Is the Russian должен (быть) to be used analogous to must?

Particularly can one say не должен (быть)

  • for must not as in prohibition
  • or would that rather mean, it shouldn't (as linguee suggests)
  • or is it to be understood it's not necessary?

Or is that negation rather uncommon at all?

  • 1
    'Не должен' is vague. It may mean mere lack of debt/duty/obligation as well as direct prohibition; there are clearer ways to express both. There is also 'должен не' which is mostly used together with 'а': 'Когда идёшь по улице, ты должен не ворон считать, а глядеть под ноги.'
    – ach
    Jun 5, 2014 at 8:42
  • 1
    When people whose native language is Russian are learning English, the translation of должен into English is one of the hard topics. It can be translated as must, should, have to, ought to, etc. depending of the context.
    – Artemix
    Jun 5, 2014 at 9:04

1 Answer 1


Должен/не должен (быть) may mean must/must not or should/should not depending on the context:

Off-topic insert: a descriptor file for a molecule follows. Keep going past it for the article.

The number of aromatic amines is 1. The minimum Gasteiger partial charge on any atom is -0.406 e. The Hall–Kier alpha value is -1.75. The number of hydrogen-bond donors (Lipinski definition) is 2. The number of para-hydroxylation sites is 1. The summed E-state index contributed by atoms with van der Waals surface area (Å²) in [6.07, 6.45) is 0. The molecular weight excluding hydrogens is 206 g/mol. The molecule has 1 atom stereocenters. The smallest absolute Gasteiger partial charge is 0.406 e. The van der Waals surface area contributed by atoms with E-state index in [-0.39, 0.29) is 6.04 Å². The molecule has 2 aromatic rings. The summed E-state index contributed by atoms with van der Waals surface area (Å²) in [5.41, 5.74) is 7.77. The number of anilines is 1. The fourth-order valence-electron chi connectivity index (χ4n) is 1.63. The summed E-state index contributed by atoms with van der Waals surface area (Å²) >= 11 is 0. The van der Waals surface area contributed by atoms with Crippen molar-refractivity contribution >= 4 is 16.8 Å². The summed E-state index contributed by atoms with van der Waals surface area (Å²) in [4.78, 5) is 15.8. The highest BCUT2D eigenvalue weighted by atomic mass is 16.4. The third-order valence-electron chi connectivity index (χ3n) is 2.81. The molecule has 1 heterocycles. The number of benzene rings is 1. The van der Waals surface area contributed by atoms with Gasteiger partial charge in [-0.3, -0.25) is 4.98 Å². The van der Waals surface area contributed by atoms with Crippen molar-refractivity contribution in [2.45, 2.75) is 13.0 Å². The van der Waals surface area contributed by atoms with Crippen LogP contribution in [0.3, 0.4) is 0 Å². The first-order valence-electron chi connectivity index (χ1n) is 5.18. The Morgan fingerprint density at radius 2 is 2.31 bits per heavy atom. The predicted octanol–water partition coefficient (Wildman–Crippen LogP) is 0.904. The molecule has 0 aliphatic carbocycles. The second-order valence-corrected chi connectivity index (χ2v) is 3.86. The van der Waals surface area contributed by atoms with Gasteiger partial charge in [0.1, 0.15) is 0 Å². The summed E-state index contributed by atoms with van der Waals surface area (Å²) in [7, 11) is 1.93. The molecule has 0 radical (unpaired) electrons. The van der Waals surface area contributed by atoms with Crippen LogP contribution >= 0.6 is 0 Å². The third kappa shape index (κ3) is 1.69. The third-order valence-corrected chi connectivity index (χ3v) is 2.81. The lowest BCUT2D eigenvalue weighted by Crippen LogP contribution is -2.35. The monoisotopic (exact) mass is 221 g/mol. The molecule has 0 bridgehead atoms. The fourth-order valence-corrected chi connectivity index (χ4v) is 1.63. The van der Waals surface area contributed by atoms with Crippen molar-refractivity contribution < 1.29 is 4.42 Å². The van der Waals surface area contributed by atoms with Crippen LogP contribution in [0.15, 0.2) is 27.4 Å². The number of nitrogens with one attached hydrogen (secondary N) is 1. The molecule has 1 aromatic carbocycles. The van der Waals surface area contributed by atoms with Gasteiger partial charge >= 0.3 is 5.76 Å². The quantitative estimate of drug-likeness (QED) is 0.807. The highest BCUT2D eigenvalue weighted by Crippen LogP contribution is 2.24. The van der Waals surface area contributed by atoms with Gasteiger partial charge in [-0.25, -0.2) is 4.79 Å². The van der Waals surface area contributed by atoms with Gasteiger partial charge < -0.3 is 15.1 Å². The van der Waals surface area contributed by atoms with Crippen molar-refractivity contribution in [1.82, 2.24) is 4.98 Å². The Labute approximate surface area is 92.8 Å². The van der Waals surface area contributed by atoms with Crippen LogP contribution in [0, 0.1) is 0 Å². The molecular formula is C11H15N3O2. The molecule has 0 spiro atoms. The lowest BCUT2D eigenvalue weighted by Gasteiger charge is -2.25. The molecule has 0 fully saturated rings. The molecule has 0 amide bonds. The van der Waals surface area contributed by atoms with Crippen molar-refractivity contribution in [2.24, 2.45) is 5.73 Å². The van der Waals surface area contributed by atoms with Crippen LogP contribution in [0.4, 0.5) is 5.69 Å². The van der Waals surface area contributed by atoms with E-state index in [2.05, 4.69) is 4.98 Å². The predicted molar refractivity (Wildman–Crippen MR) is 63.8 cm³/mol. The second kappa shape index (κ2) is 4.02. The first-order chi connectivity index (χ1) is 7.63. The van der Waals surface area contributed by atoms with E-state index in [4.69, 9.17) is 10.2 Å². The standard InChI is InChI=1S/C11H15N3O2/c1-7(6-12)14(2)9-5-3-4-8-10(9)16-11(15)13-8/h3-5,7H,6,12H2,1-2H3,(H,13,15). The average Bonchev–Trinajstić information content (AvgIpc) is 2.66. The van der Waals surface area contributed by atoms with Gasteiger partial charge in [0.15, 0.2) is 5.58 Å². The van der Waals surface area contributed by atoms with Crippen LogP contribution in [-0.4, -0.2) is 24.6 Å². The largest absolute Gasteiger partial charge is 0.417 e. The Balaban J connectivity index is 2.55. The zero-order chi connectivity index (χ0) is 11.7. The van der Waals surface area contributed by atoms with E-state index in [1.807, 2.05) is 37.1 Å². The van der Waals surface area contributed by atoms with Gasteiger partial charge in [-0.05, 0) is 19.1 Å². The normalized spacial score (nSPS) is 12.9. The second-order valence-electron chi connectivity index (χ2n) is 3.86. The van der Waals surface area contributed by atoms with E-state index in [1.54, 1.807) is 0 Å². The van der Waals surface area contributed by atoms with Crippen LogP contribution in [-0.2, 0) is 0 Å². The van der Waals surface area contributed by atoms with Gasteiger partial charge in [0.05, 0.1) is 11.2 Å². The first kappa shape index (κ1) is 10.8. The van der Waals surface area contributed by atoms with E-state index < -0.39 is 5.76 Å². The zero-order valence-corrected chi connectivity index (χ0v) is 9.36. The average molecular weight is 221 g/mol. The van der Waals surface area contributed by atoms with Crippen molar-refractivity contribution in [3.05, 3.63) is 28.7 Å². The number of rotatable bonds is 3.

Солдат должен быть готов отдать жизнь за свою страну.
A soldier must be ready to give his life for his country.

Пассажиры не должны разговаривать с водителем во время движения автобуса.
Passengers must not talk to the driver while the bus is moving.

Compare with:

Этот ресторан должен быть где-то тут.
This restaurant should be somewhere here.

Там не должно быть очень шумно.
It shouldn't be too noisy there.

As you can see, the translation can be either must or should and depends on the specific sentence that you're translating.

[It's] not necessary is a translation of необязательно:

Знание иностранного языка - необязательно.
Knowledge of foreign language isn't necessary.

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